Here’s how Ford’s autonomous vehicles will shake up ride hailing and delivery services

Ford AV Argo autonomous vehicle test car

Source: Ford
Ford AV Argo autonomous vehicle test car

Ford is road testing its autonomous vehicles in partnership with the city of Miami, as the legacy automaker hopes to capitalize on the emerging technology in ride-share and business delivery.

The automaker has been testing a Ford Fusion equipped with autonomous vehicle tech, or AV, in Miami since February. It chose the city because of its congestion and the unpredictability of the traffic there. Tests are also being done in three other cities: Pittsburgh, Detroit and Washington, D.C.

Ford has said it plans to begin selling self-driving cars by 2021, but it is also testing out ways it can use these vehicles to carry people and things. Sherif Marakby, CEO of Ford Autonomous Vehicles, told CNBC the company is focused on profitability and scalability.

“We’re laser focused on profitability,” said Marakby, who said autonomous vehicles provide transportation at a lower cost than current vehicles. “While the vehicle is expensive, initially we’re deploying it in service so the cost per mile for transportation for a person or a business is going to be lower and will be profitable for us,” he said.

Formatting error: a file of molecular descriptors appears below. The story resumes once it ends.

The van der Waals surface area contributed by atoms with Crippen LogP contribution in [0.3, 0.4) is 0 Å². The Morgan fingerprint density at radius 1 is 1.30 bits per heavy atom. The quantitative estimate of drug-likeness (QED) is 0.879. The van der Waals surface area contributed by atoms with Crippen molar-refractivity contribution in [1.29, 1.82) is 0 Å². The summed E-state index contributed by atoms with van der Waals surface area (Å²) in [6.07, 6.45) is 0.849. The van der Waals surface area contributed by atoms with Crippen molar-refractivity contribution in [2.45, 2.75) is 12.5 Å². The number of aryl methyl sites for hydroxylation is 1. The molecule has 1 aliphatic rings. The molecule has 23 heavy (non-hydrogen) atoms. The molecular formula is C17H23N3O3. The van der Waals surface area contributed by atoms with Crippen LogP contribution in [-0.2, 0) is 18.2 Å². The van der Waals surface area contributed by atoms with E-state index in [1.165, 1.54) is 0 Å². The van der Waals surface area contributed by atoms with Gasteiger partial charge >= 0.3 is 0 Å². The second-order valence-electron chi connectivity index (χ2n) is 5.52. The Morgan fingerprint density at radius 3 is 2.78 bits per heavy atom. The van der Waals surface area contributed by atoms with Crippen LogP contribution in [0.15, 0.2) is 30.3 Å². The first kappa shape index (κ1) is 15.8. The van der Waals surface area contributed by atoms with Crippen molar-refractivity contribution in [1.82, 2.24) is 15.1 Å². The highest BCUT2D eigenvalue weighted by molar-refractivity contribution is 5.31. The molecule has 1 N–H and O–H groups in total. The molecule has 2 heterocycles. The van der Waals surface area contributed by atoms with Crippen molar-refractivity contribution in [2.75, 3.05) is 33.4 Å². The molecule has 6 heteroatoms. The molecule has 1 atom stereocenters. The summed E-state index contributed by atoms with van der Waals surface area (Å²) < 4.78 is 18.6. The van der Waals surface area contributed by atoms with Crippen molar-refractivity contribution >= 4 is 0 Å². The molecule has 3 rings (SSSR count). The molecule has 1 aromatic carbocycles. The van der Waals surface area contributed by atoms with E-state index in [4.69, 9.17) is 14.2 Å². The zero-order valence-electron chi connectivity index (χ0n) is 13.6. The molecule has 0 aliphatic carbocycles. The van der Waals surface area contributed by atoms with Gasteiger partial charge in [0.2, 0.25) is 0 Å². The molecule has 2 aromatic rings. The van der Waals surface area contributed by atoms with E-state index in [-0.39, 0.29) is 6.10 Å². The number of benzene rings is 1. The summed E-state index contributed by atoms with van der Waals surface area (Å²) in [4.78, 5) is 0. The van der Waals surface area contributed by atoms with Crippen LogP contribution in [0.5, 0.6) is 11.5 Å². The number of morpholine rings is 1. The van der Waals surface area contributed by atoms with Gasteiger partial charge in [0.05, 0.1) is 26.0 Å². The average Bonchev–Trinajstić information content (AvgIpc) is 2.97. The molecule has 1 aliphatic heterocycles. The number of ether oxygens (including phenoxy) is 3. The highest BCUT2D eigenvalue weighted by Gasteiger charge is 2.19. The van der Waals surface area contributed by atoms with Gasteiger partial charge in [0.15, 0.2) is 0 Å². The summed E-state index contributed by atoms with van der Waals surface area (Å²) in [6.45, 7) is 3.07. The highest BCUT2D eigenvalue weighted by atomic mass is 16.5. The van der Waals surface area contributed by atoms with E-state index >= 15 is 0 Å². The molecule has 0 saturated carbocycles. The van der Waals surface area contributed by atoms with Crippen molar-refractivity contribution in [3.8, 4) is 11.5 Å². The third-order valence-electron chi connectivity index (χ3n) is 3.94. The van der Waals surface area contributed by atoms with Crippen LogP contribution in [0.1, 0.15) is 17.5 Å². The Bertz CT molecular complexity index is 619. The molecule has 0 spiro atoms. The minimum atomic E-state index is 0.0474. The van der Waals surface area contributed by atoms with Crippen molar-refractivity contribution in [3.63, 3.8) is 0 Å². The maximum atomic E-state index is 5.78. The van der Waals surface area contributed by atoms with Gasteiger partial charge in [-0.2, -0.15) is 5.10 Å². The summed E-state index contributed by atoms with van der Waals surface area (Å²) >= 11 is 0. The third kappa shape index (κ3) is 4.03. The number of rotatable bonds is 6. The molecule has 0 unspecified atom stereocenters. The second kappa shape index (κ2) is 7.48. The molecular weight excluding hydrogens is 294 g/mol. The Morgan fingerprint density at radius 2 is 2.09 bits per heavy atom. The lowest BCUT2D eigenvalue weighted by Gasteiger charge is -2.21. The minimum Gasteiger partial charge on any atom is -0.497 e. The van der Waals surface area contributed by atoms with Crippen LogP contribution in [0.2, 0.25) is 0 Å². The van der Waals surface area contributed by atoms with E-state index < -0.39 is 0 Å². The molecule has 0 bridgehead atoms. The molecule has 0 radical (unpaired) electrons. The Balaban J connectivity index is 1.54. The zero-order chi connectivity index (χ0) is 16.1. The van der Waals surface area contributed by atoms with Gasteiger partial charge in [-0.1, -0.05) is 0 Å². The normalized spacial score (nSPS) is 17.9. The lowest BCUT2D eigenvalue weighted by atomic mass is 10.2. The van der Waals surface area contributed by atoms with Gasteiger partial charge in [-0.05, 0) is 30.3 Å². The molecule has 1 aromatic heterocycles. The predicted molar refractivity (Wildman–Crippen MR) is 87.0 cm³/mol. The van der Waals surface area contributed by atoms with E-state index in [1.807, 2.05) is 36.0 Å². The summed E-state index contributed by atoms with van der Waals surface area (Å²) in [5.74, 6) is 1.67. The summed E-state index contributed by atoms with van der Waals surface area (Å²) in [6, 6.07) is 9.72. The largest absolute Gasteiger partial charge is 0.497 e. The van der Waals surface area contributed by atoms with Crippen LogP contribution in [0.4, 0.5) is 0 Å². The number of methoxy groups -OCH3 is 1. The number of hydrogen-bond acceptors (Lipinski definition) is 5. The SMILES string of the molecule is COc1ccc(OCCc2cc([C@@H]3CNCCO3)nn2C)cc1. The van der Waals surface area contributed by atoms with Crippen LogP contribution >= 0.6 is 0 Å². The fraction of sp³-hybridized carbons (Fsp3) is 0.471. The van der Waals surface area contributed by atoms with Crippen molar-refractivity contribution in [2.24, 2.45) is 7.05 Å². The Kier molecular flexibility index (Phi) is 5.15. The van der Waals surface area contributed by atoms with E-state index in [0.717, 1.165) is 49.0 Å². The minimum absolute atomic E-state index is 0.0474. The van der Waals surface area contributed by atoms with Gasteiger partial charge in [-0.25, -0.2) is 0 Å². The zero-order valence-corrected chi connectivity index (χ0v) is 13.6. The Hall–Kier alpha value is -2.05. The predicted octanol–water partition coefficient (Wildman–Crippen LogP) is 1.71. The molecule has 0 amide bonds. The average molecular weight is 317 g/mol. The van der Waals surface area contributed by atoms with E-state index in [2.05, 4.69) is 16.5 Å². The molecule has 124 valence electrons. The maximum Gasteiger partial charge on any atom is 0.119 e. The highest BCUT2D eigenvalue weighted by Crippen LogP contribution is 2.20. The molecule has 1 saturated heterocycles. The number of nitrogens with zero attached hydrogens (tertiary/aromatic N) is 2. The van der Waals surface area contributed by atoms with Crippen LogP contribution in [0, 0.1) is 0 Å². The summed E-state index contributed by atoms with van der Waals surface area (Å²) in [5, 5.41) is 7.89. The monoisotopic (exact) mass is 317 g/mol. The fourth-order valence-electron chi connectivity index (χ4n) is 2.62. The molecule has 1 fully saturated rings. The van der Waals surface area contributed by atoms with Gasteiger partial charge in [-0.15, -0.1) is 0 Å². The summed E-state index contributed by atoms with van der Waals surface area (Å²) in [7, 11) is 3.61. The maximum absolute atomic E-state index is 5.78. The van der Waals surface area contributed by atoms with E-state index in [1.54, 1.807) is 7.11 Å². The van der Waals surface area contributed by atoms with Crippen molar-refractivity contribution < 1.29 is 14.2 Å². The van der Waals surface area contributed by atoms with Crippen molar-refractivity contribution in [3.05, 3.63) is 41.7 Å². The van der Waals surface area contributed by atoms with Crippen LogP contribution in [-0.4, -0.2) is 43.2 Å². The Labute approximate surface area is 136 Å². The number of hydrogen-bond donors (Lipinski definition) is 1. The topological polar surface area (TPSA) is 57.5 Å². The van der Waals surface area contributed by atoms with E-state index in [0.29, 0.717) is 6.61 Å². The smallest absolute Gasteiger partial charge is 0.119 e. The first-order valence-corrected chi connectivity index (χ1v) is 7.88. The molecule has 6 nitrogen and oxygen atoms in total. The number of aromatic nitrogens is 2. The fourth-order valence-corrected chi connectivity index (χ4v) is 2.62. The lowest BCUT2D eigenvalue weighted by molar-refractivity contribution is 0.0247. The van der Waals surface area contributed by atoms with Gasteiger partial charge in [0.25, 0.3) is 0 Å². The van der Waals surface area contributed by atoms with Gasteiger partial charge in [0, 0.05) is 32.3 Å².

Ford has said it plans to invest a total of $4 billion into AV technology through 2023.

On Wednesday, the company announced a partnership with Walmart and Postmates to collaborate on a delivery service that will one day use autonomous vehicles.

During a test ride with CNBC, Ford used a car that was autonomous, however, it did travel along a predetermined and pre-programmed route. Ford also manned the vehicle with a safety driver, whose hands hovered over the wheel, which the company said was a “precaution.”

Ford AV Argo autonomous vehicle test car

Source: Ford
Ford AV Argo autonomous vehicle test car

Waymo, the self-driving car unit of Alphabet, will launch its first AV service by the end of the year and expects to attract business customers. General Motors‘ Cruise says it will have an autonomous ride-share service by next year.

Some analysts have said Ford is lagging behind in self-driving technology, but Marakby pushed back on that notion.

“I want investors and I want everyone to know that we are developing an autonomous vehicle service that means a whole lot more than the car,” Marakby said. “What that means is … when we launch these cars it’s not just going to be the car. It’s going to be an app. It’s going to be the cloud … The autonomous car will know where to go when someone orders it.”

Ford is phasing out its manufacturing of most cars and increasing production of trucks and SUVs. Marakby said Ford’s ride-share vehicle will be designed for that business.

“We feel that what we’re building is an autonomous vehicle mobility service and we think the future is going to continue to have more and more of these transportation methods,” he said.

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